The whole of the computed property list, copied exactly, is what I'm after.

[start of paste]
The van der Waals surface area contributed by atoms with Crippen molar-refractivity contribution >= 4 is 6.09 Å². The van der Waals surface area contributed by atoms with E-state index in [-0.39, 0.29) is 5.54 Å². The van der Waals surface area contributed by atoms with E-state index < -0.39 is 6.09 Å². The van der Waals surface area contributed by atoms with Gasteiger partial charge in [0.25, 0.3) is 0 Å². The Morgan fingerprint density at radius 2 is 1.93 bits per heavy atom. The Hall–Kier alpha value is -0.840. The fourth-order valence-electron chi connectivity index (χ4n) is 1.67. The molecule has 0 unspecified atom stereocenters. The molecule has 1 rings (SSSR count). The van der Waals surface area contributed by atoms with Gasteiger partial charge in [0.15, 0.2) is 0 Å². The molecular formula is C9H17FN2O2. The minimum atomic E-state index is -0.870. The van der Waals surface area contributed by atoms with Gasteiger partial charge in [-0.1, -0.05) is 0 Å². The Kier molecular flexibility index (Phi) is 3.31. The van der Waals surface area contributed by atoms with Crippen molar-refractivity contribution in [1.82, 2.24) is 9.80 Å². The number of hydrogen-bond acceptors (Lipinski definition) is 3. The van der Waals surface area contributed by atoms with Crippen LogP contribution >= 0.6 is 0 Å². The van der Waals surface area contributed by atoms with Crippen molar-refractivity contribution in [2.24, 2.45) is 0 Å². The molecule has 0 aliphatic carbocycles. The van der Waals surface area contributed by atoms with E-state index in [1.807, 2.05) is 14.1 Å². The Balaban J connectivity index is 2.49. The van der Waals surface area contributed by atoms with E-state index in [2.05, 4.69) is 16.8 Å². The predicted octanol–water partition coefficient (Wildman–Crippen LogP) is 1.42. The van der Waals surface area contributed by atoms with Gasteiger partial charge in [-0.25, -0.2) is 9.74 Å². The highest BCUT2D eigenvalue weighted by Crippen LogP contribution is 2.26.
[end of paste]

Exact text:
The van der Waals surface area contributed by atoms with Crippen molar-refractivity contribution >= 4 is 6.09 Å². The van der Waals surface area contributed by atoms with E-state index in [-0.39, 0.29) is 5.54 Å². The van der Waals surface area contributed by atoms with E-state index < -0.39 is 6.09 Å². The van der Waals surface area contributed by atoms with Gasteiger partial charge in [0.25, 0.3) is 0 Å². The Morgan fingerprint density at radius 2 is 1.93 bits per heavy atom. The Hall–Kier alpha value is -0.840. The fourth-order valence-electron chi connectivity index (χ4n) is 1.67. The molecule has 0 unspecified atom stereocenters. The molecule has 1 rings (SSSR count). The van der Waals surface area contributed by atoms with Gasteiger partial charge in [0.15, 0.2) is 0 Å². The molecular formula is C9H17FN2O2. The minimum atomic E-state index is -0.870. The van der Waals surface area contributed by atoms with Gasteiger partial charge in [-0.1, -0.05) is 0 Å². The Kier molecular flexibility index (Phi) is 3.31. The van der Waals surface area contributed by atoms with Crippen molar-refractivity contribution in [1.82, 2.24) is 9.80 Å². The number of hydrogen-bond acceptors (Lipinski definition) is 3. The van der Waals surface area contributed by atoms with Crippen LogP contribution >= 0.6 is 0 Å². The van der Waals surface area contributed by atoms with Crippen molar-refractivity contribution in [2.24, 2.45) is 0 Å². The molecule has 0 aliphatic carbocycles. The van der Waals surface area contributed by atoms with E-state index in [1.807, 2.05) is 14.1 Å². The Balaban J connectivity index is 2.49. The van der Waals surface area contributed by atoms with E-state index in [2.05, 4.69) is 16.8 Å². The predicted octanol–water partition coefficient (Wildman–Crippen LogP) is 1.42. The van der Waals surface area contributed by atoms with Gasteiger partial charge in [-0.25, -0.2) is 9.74 Å². The highest BCUT2D eigenvalue weighted by Crippen LogP contribution is 2.26.